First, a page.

Monday, June 21, 2010

Speed demon

Boy, was I sorry that the rabbi, rather than my husband, led Shacharit (Morning Service) last Shabbat/Sabbath in the absence of our vacationing cantor. Having prayed through the P'sukei D'Zimrah section at home, I came early enough that I thought I'd be in time to pray the Matbeiah shel Tefillah (required part of the service) with the congregation, and was startled to discover that the rabbi was already giving his pre-Torah-reading talk. According to my husband, the rabbi had done the entire service up to the Torah reading in 35 minutes flat. Nu, it's Shabbos! Where are you going, that you're in such a rush? I felt as if I were at a Monday morning "commuter" minyan, with a train to catch. Is it really such a big deal if we finish at 12:15 instead of 11:30?


Anonymous Anonymous said...

I onced belonged to small Conservative congregation in New England. They had services on Monday, Thursday, Shabbat and Sunday. Other than Rosh HaShanna and Yom Kippur they only had Yom Tov services on the last day (fro Yizkor) or if Yom Tov fell on one of the above mentioned days. If Yom Tov fell on Mon/Thurs they started at the same time they would start for a regular weekday service, 6:45am. And people _still_ complained that there was hallel and musaf (that they weren't expecting, since they had no idea it was Yom Tov) that was making them late for either work (or in the case of retired folk) the gym, golf course, etc. The Rabbi came to a compromise with these complainers by eliminating musaf on chol hamoed.

Mon Jun 21, 01:14:00 PM 2010  
Blogger Shira Salamone said...

Wow, that story's even worse than mine. I've been a Conservative Jew for all of my 61 years, and I've never heard of a Conservative synagogue that eliminated the Musaf Service on Yom Tov (holiday), much less one that didn't have services on a Yom Tov. I've heard of synagogues that have an early service on Yom Tov so that people can go to work afterward (despite the prohibition against working on Yom Tov), but a Conservative shul that doesn't have a Yom Tov service at all is new to me. Why on earth a rabbi would go along with this is beyond my comprehension.

I find it sad that people are in such a hurry, even on days when one is not supposed to work.

Mon Jun 21, 01:30:00 PM 2010  
Blogger Miami Al said...

Given your congregation is wandering off and the president goes out for coffee, I think that speeding up the service would be a good thing.

Why the obsession with such a long service?

In the Orthodox world, we have lunches, naps, etc. to get to. I presume that you guys have things going on as well. Why stretch the service out into 3 hours?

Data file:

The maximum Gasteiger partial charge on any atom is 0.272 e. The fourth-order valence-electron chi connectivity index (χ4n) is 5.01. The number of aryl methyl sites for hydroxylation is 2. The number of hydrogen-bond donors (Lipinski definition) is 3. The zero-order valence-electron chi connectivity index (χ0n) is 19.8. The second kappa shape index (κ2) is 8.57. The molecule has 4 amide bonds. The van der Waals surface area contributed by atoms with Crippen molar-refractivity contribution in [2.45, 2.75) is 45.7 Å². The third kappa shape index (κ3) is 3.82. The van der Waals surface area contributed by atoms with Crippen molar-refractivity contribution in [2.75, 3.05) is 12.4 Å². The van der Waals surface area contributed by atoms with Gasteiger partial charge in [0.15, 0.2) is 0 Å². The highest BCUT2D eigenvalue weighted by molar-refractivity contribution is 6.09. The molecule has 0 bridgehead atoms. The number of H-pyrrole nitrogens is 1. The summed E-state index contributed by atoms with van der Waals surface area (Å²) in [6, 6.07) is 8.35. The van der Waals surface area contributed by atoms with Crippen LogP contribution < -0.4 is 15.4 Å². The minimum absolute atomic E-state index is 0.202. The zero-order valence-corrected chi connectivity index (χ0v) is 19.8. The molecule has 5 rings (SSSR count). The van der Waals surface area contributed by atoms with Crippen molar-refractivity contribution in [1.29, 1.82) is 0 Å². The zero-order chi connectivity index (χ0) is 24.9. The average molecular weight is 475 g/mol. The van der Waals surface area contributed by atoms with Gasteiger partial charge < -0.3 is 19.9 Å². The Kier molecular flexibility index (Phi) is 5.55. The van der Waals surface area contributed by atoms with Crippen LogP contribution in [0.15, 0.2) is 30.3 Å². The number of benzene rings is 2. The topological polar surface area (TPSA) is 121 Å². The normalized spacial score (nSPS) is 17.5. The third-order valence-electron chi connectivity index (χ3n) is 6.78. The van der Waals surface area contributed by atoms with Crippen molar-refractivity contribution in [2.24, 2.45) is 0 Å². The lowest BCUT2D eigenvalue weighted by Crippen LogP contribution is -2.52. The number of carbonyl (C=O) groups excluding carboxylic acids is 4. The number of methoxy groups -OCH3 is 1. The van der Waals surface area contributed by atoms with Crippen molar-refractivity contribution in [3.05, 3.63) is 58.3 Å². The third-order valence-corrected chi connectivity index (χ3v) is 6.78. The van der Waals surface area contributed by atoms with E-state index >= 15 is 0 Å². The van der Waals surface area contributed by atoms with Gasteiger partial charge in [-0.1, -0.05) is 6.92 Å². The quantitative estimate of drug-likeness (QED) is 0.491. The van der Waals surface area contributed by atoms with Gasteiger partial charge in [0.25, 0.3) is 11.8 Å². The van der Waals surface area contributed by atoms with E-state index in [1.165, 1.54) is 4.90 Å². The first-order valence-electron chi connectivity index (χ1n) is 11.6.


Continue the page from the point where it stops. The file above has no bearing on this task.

Tue Jun 22, 12:43:00 AM 2010  
Blogger Shira Salamone said...

Depending on your point of view, Miami Al, either (a) I prefer a service that's slow enough that we can actually davven (pray) with kavvanah (intent, focus), rather than davvening as if the shul were on fire and we had to get out as quickly as possible, or (b) I'm being selfish. Actually, both (a) and (b) are probably true. Sigh.

Tue Jun 22, 11:40:00 AM 2010  
Blogger Shira Salamone said...

"In the Orthodox world, we have lunches, naps, etc. to get to. I presume that you guys have things going on as well."

Not necessarily. Remember when you and Larry explained Conservative Jewish practice? Here's a snippet:

"[Al] I'll go a step further, once the requirement of thrice daily prayer was thrown off, the synagogue became a place to go on Shabbat, when people weren't rushing to get to work. Once that happened, the service stretched in length, and became a social outlet, [Larry] Different rant, but pretty much correct. In particular, in my experience the C shabbat service/kiddish is so long because once it is over so, generally, is Shabbat. So all the things that in O get spread out over the whole day (prayer, torah reading, torah study, singing, eating, and socializing) have to be compressed into the service and the kiddush."

As noted here, we Conservative Jews are not necessarily known for hachnasat orchim (welcoming guests [inviting people as a regular practice]).

Tue Jun 22, 11:55:00 AM 2010  
Blogger Shira Salamone said...

"Why the obsession with such a long service?"

I should probably explain to my newer readers that I did't go to yeshiva and didn't learn to pray most of the various services until I was in my twenties. (I learned a good deal of the High Holidays services from my years of singing alto in the volunteer choir of our former synagogue. As to the other services, I learned the Shabbat and Yom Tov services, and Musaf of Rosh Chodesh, through repetition, and actually made it a project to teach myself the weekday Amidah.) Consequently, I'm a pretty slow pray-er. I prefer a long service because I can't keep up with a short one. :( That's why I say I'm selfish--*I* want a slower service so that I won't have to pray so quickly, but others obviously prefer to finish sooner.

Tue Jun 22, 06:03:00 PM 2010  

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